I am am unable to get the Interval Timer to fire in the FreeRTOS Demo for the Starter Kit platform, RL78G13 (RL78 - R5F100LE). NOTE that *YRPBRL78G13 is defined (by default).
However the Timer fires in the IAR RL78 Async_Serial project (from the G13 tutorial projects)**!!??
*#1 - Using IAR Debugger (memory view*), have verified that the Interval Time vector (0x38) has been initialized and points to the ISR.
#2 - Have tried 3 variants of the Clock Generator setup (including the one from Async_Serial) and the** two choices from FreeRTOS v9.**0
#3 - Am using Interval Timer initialization code that Renesas Tech Support provided me (Applilet code)
#4 - In desperation have added the macro for enabling of interrupts in QueueSendTask (a* Breakpoint shows that this function is being called*!):
static void prvQueueSendTask( void *pvParameters )
... (code removed for brevity purposes);
/* Check the parameter was passed in correctly. */
configASSERT( pvParameters == mainQUEUE_SEND_PARAMETER )
APPRECIATE any pointers that you can provide!
However the Timer fires in the IAR RL78 Async_Serial project (from the
G13 tutorial projects)**!!??
//#1 - Using IAR Debugger (/memory view/), have verified that the
Interval Time vector (0x38) has been initialized and points to the ISR.
Does the IAR debugger provide a peripheral view that shows how the
timer's registers are configured? If the registers in the project that
works are configured the same as the registers in the project that
doesn't work (and you are 100% sure that is the case), then I would
assume it was something outside of the timer's set up that was causing
Interrupts will deliberately be left disabled between the first call to
a FreeRTOS API function and the first task starting to execute. As a
first step (to ensure the compiler syntax, project settings, start up
code, etc. are correct - as the required syntax can change between
compiler versions) I would recommend creating a dummy program that
configures and uses the timer BEFORE any FreeRTOS functions are called.
If that works, then we can move forward bit by bit until we find the
place where the timer stops working.
For example, you can add code like this to the start of main() - before
any other functions are called - where the function names are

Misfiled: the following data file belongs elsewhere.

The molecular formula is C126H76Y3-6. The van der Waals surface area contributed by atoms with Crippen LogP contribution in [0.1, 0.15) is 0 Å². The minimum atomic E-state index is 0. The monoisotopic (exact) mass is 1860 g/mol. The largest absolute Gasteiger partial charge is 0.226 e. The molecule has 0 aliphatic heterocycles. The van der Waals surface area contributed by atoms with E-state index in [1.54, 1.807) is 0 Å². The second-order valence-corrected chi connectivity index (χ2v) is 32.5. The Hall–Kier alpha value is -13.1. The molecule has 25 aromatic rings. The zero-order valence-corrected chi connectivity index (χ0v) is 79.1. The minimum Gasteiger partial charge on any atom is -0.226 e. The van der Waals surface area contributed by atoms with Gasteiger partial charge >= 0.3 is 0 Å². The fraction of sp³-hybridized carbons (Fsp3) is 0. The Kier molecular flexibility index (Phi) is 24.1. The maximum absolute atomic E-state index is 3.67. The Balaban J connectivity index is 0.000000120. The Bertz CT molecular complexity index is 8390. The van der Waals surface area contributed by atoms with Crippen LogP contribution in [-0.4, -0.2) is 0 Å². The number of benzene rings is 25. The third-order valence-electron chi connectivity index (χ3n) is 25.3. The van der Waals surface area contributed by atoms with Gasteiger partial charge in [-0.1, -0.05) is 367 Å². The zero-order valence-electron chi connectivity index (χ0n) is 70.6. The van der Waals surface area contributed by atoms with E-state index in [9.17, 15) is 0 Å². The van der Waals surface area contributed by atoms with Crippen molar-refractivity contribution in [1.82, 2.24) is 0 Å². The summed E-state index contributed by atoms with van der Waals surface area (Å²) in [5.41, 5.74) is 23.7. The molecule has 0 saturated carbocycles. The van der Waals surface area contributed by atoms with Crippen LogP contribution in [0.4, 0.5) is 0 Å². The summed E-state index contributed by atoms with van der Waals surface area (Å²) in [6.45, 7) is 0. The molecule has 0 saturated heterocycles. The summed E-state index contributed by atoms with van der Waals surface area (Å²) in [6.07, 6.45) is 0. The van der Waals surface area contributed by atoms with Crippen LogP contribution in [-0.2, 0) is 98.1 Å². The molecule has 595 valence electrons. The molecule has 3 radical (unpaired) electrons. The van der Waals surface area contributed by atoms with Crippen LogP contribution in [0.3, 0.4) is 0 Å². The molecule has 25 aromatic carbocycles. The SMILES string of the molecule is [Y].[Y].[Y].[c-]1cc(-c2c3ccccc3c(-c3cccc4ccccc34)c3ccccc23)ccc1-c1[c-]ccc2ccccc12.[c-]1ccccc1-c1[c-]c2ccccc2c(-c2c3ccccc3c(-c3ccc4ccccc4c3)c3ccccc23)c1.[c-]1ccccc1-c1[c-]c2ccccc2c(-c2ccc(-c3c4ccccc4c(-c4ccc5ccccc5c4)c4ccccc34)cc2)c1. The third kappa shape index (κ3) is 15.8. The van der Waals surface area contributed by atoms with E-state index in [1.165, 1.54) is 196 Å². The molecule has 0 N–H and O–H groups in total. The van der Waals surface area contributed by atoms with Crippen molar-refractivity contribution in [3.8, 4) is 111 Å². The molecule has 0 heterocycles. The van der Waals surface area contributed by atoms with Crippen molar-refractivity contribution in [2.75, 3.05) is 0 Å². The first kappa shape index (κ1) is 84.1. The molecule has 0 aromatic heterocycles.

descriptive of what the function should do:
int main( void )
// Sit here to make sure no other code runs.
In the above I'm suggesting configuring the timer into an auto reload
mode, so it counts to a known value (or down to 0 if its a down
counter), reloads itself, then counts again. Watch the value of the
timer in the debugger (or read it in the for(;;) loop if it can't be
viewed in the debugger).
Is the timer counting and reloading as expected?
If so, re-configure the timer so it not only counts, but generates an
interrupt each time it reloads. Put a break point in the interrupt handler.
Does the interrupt handler ever get hit? If not, do any interrupt
handlers get executed?
Thanks for your prompt response!!
Excellent suggestions, was temporarily pulled off the project but now getting back to it.
My first try was to hang in the for loop in start of main() - but didn't hit a breakpoint in the ISR (which is declared in assembly language). My next step will be to add the dummy function within the FreRTOS project as you suggested above.
I appreciate the advice given above. As you know I had to migrate some of the source for compatibility to more recent version of Assembler & Compiler (previously described).
The final change to make this Demo work was to notice that the IAR IDE menu contained an item named Simulator. After changing the Options -> Debugger from Simulator to E1 (for Renesas Emulator pod that connects to the Renesas Starter Kit) that menu item is replaced with the wordd Emulator, the Interval Timer interrupt worked. Helps to interact with the hardware instead of a Simulator!!